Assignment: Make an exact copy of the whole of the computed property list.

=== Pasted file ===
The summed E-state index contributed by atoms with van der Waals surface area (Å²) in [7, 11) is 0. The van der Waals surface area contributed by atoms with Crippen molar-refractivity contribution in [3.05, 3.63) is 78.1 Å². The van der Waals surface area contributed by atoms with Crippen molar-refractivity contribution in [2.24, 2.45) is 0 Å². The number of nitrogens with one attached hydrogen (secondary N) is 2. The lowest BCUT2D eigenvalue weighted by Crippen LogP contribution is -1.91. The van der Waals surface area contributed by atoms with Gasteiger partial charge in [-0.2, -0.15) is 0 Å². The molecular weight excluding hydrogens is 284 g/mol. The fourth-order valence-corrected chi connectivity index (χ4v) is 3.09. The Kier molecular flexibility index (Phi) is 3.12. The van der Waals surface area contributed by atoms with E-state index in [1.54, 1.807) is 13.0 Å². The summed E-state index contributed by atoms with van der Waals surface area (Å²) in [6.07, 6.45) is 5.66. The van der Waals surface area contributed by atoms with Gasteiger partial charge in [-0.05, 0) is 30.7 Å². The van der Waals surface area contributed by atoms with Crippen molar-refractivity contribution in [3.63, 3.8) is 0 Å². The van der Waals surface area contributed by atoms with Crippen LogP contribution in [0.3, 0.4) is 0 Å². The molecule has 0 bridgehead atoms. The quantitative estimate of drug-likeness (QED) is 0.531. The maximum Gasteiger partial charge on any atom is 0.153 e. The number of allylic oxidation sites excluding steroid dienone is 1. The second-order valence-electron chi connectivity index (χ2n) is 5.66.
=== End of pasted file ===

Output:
The summed E-state index contributed by atoms with van der Waals surface area (Å²) in [7, 11) is 0. The van der Waals surface area contributed by atoms with Crippen molar-refractivity contribution in [3.05, 3.63) is 78.1 Å². The van der Waals surface area contributed by atoms with Crippen molar-refractivity contribution in [2.24, 2.45) is 0 Å². The number of nitrogens with one attached hydrogen (secondary N) is 2. The lowest BCUT2D eigenvalue weighted by Crippen LogP contribution is -1.91. The van der Waals surface area contributed by atoms with Gasteiger partial charge in [-0.2, -0.15) is 0 Å². The molecular weight excluding hydrogens is 284 g/mol. The fourth-order valence-corrected chi connectivity index (χ4v) is 3.09. The Kier molecular flexibility index (Phi) is 3.12. The van der Waals surface area contributed by atoms with E-state index in [1.54, 1.807) is 13.0 Å². The summed E-state index contributed by atoms with van der Waals surface area (Å²) in [6.07, 6.45) is 5.66. The van der Waals surface area contributed by atoms with Gasteiger partial charge in [-0.05, 0) is 30.7 Å². The van der Waals surface area contributed by atoms with Crippen molar-refractivity contribution in [3.63, 3.8) is 0 Å². The van der Waals surface area contributed by atoms with Crippen LogP contribution in [0.3, 0.4) is 0 Å². The molecule has 0 bridgehead atoms. The quantitative estimate of drug-likeness (QED) is 0.531. The maximum Gasteiger partial charge on any atom is 0.153 e. The number of allylic oxidation sites excluding steroid dienone is 1. The second-order valence-electron chi connectivity index (χ2n) is 5.66.